> I don't know enough about phonological progression rules to know whether L
> becomes R or vice versa. I did think I was following some kind of
> progression when I saw 'du-a' = 2, and then 'lu-a' and 'ru-a' further east,
> but I came across Nelemwa (New Caledonia) where they seem to use du, lu, ru,
> all together, quite indiscriminately.
> >"six" is (Proto-North V) *lavea-te(w)a, from *lavea- + *tewa 'one';
> "seven" is *lavea-rua, from *lavea- + *rua 'two';
> "eight" is *lavea-tolu, from *lavea- + *tolu 'three';
> "nine" is *lavea-vati, from *lavea- + *vati 'four'.
> That system of number construction is very common all across the area from
> Flores to Vanuatu. Manus Island is a notable exception - many languages
> there go from 5 to 6 to 7=3x, 8=2x, 9=1x, then 10. A few very primitive
> number systems go from 5 to 5-1, 5-2, 4-4, 1X to 10 - (they're usually the
> same languages that also go 1, 2, 2-1, 2-2, 5).
> >There is no known etymology for this form. Semantically one would expect
> a connection with 'five', POc *lima  (through **l(im)avea??) but this is far
> from clear.
> I think I might have come across one, with the morpheme 'rabu' from Dawawa
> (2) and 'labui'= 2 when used to make the number 7 in  Igora, Wagawaga,
> Bohutu, and Suau - all of these are from Eastern New Guinea.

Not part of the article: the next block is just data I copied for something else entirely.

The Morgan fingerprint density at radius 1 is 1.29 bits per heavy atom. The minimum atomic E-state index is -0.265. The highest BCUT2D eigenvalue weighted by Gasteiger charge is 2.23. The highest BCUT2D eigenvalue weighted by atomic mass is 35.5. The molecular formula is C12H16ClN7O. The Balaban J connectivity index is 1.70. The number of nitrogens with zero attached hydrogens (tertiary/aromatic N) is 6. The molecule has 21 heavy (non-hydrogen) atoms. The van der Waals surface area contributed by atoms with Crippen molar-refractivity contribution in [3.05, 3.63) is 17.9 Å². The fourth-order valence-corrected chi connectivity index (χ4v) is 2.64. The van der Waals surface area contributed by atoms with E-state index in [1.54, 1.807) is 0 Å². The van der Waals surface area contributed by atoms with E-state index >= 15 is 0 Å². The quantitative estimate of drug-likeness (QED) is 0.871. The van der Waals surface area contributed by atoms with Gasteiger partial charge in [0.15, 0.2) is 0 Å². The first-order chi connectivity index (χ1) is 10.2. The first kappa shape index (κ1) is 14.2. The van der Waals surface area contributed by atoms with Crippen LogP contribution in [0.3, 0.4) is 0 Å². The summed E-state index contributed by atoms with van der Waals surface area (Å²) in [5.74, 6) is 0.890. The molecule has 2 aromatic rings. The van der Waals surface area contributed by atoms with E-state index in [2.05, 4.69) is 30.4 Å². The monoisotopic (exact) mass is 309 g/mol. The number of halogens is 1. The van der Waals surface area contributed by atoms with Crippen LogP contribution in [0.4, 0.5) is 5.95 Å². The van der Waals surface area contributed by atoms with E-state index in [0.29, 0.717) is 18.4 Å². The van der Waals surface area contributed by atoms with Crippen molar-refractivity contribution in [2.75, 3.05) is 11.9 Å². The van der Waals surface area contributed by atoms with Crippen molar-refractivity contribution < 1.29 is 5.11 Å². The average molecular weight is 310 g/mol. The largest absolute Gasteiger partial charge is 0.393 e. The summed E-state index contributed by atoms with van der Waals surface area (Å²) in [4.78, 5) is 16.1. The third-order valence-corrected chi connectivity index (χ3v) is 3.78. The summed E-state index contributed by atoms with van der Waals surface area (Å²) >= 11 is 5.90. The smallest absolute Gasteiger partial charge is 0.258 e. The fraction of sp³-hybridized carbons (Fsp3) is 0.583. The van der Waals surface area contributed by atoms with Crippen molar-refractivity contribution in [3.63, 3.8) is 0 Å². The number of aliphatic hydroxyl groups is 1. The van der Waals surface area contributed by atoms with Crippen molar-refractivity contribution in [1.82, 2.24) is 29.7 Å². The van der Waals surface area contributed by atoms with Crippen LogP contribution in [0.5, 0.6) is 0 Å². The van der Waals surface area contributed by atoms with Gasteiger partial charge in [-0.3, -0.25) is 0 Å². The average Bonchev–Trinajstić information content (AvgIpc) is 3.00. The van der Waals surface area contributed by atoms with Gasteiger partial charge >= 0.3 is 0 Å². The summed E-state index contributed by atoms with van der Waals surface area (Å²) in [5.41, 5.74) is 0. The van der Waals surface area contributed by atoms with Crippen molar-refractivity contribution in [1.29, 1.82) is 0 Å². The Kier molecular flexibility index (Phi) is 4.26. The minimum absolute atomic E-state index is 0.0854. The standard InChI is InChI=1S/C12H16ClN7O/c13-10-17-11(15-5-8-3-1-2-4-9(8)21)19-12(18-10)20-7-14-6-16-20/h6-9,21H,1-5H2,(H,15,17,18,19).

> >For another thing, "five" in this northern Vanuatu area comes from a
> proto-form *tave-lima, obviously from POc *lima "hand; five". The origin of
> the first element *tave- is unknown.
> I was (sort of) hinting at something like that, by mentioning the Banks
> Island languages that prefix -lima with a morpheme like tave in 5. Nearly
> 200 of the 'aberrant' number systems that I'm looking at use te, ta, or a
> derivative of that, for number 1  (including your tuwale).
> >The form for "one" was initially *te(w)a , as appears in "six"; this has
> become an indefinite or partitive marker in several Torres and Banks
> languages (and hence a marker for negation, etc.). Used alone, the form for
> "one" was replaced at some stage by a form which can be reconstructed (still
> for this group of languages) as *tuwa[l]e.
> >Several of these forms have been discussed in the following article:
> >François, Alexandre. 2005. Unraveling the history of vowels in seventeen
> north Vanuatu languages. Oceanic Linguistics 44-2 (Dec 2005): 443-504.
> Honolulu: University of Hawai'i Press.
> I would very much appreciate a copy of your paper.
> >There are other references around, concerning the many languages you
> mentioned, as well as concerning reconstructions for numbers.
>  >There doesn't appear to be any likely connection between any of these
> forms, and Pazeh xaseb.
> Vanuatu (Port Vila) is 2500 km from East New Guinea (Huon Gulf). Taiwan is
> 3000km from West New Guinea (Cenderawasih/Geelvink Bay). All of the most
> varied and most 'primitive' An number systems I am looking at come from
> between those two ends of New Guinea. Maybe it's time to look again.
> I'm certainly no trained linguist, and I'm probably a fully-certified
> 'island crank' , but I would ask you to refer to this before passing final
> judgement:
> -  Laurent Sagart's recent paper, connecting the Tai-Kadai language family
> to Austronesian, and speculating on just three number names from Pazeh
> (Taiwan)
> regards
> Richard
> _______________________________________________
> An-lang mailing list
> An-lang at

Laurent Sagart
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Ithaca, 14850 NY

Tel.: +1-646-288-8757